Saturday, 9 April 2016

Sri Ramanujacharya

Sri Ramanujacharya, the well-known exponent of Sri Vaishnavism and Visishtadvaitam, was born in Sriperumbudur, near Chennai, in 1017 A.D. to a pious and virtuous couple, Keasava Perumal Somayaji Dikshitar and Kanthimathi ammal. He was named Ilaya Perumal by his parents. Within sixteen years of age he had learnt the Vedas and Sastras. At the age of seventeen he married Rakshakambal.  Soon after his marriage his father died and the family moved over to Kanchipuram. There he enrolled himself in the school run by an Advaitic Sanyasi Yadavaprakasa to prosecute further study of Vedas.  On many occasions he differed with guru’s interpretations.  On one occasion Yadavaprakasa became so angry that he asked Ilaya Perumal to leave the school and start his own, if he felt so strongly about his interpretation. Ilaya Perumal parted company with Yadavaprakasa and started a small school where he taught his Visishtadvaita philosophy and became popular. 

Seeing the growing popularity of Ilaya Perumal and his philosophy, Yadavaprakasa feared he will be a threat to his school and spread of Advaita philosophy. So he planned to kill Ilaya Perumal by drowning him in River Ganges while on a pilgrimage tour of the country with his disciples. He invited Ilaya Perumal to join him and his disciples in the pilgrimage tour.  Unsuspectingly Ilaya Perumal agreed and joined the pilgrimage along with his cousin, Govinda.   On the way Govinda came to know of Yadavaprakasa’s plot from some of the disciples and alerted Ilaya Perumal, who then slipped out of the group into the forest at dead of night.  He was lost in the forest but miraculously an aged hunter couple appeared from nowhere and led him as if in a trance to the outskirts of Kanchipuram and disappeared.  As the couple disappeared as suddenly as they appeared, he realized it was none other than Lord Varadaraja and Perundevi Thayar who had come in the guise of the hunter couple to guide him. Feeling thankful to the Lord he continued his routine in Kanchipuram, assisting Tirukkachi Nambi in his daily chores of service to Lord Varadaraja and also running the school, as if nothing had happened.   When Yadavaprakasa returned, he was surprised to see Ilaya Perumal working as before and did not interfere in his life.  Rather he became Sri Ramanuja’s disciple at a later date and was given the name Govinda Jeer.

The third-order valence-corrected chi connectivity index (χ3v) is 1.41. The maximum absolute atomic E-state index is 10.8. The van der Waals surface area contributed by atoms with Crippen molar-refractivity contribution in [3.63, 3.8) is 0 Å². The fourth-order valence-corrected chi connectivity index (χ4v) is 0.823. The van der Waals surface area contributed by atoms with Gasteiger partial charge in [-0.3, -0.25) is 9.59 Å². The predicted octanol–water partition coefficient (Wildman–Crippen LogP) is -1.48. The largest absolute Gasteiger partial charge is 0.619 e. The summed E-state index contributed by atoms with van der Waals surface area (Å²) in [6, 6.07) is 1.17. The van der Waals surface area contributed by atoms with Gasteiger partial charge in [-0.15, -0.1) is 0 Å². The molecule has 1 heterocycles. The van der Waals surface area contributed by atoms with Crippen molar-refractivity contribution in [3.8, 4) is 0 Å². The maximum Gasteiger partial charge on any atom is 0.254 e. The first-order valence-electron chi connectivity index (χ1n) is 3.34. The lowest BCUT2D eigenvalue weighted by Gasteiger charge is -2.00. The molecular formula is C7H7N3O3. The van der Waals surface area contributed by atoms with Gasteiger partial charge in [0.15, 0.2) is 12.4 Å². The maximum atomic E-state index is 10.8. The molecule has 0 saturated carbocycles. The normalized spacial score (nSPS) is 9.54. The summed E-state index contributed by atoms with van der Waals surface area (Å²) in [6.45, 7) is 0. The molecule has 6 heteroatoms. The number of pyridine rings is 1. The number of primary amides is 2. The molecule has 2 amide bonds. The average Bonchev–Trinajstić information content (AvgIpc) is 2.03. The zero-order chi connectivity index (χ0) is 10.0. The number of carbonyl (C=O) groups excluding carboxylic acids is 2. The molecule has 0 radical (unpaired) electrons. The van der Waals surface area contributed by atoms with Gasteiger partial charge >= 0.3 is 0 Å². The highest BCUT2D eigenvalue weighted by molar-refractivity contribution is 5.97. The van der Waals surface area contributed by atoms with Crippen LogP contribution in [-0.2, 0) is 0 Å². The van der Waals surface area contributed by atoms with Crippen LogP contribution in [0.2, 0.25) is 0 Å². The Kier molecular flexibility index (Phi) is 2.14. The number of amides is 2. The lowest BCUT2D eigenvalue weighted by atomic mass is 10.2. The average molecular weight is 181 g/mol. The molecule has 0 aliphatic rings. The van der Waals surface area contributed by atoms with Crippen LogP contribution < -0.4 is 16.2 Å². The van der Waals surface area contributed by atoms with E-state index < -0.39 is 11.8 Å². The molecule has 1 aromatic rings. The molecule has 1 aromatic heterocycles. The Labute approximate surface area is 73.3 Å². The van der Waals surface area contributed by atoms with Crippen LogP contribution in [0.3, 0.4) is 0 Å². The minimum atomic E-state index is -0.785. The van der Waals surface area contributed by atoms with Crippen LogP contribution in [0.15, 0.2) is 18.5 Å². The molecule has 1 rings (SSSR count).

Yamunacharya, a great sage and profound scholar and head of the Mutt at Srirangam, had once met Ilaya Perumal and was very much impressed by him and secretly desired Ilaya Perumal should succeed him as head of the Srirangam Mutt.  So when Yamunacharya fell ill he sent word to Ilaya Perumal.  As Ilaya Perumal and Tirukkachi Nambi arrived in Srirangam, they could see the funeral procession only. Ilaya Perumal was told of three wishes that Yamunacharya wanted Ilaya Perumal to carry out.  They were; 1) to write a commentary to Brahmasutra on Visishtadvaita lines; 2) to spread Visishtadvaita on the lines of Nalayira Divya Prabandham; 3) to perpetuate the memory of Parasara and Vedavyasa. Ilaya Perumal swore to carry out all the three wishes on the funeral pyre of Yamunacharya and returned to Kanchipuram. 

Ilaya Perumal’s married life was not a happy one as there was a regular clash of views with his ultra orthodox wife on what was holy and sacred and on what was religiously correct.  Matters came to a head one day when he was aged thirty and he walked out of the house and took Sanyasa with the name “Ramanuja Muni”. The inmates of the monastery in Kanchipuram made Sri Ramanuja their head.  Dasarathi, his nephew became the first disciple of Sri Ramanuja with the name Mudaliandan. Another important disciple to join him at Kanchipuram was Kuresar, also known as Kurathalwan.

The seat of Acharya at Srirangam was lying vacant without a successor to take over. Sri Ramanuja was prevailed upon to assume charge. So Sri Ramanuja left for Srirangam along with Mudaliandan and Kurathalwan and a host of disciples and devotees.  At Srirangam Lord Ranganatha Himself invited Sri Ramanuja into the temple by calling him “come on my son, Udayavare".  From then on Sri Ramanuja came to be called also as Udayavar. After installation as the head of Visishtadvaita Mutt at Srirangam, Sri Ramanujacharya proceeded to Thirukkoshtiyur to take initiation from Thirukkoshtiyur Nambi for Japa of the sacred Mantra of eight letters “Om Namo Narayanaya”.  Somehow, Nambi was not willing to initiate him easily. Nambi made him travel many times before initiating him and that too only after exacting solemn promises of secrecy.  But Sri Ramanujacharya wanted all to benefit from this Mantra and so climbed up to the top of the steeple of the temple and called out aloud to people and proclaimed to the large assemblage the sacred Mantra. Thirukkoshtiyur Nambi was enraged and demanded an explanation. Sri Ramanujacharya gave the reason that though he would go to hell for breaking the secrecy, the multitude of humanity that listened to this would be saved spiritually. The Guru was overwhelmed by this reply. Embracing Sri Ramanujacharya and appreciating his broad mindedness, he called him 'Emperumanar'.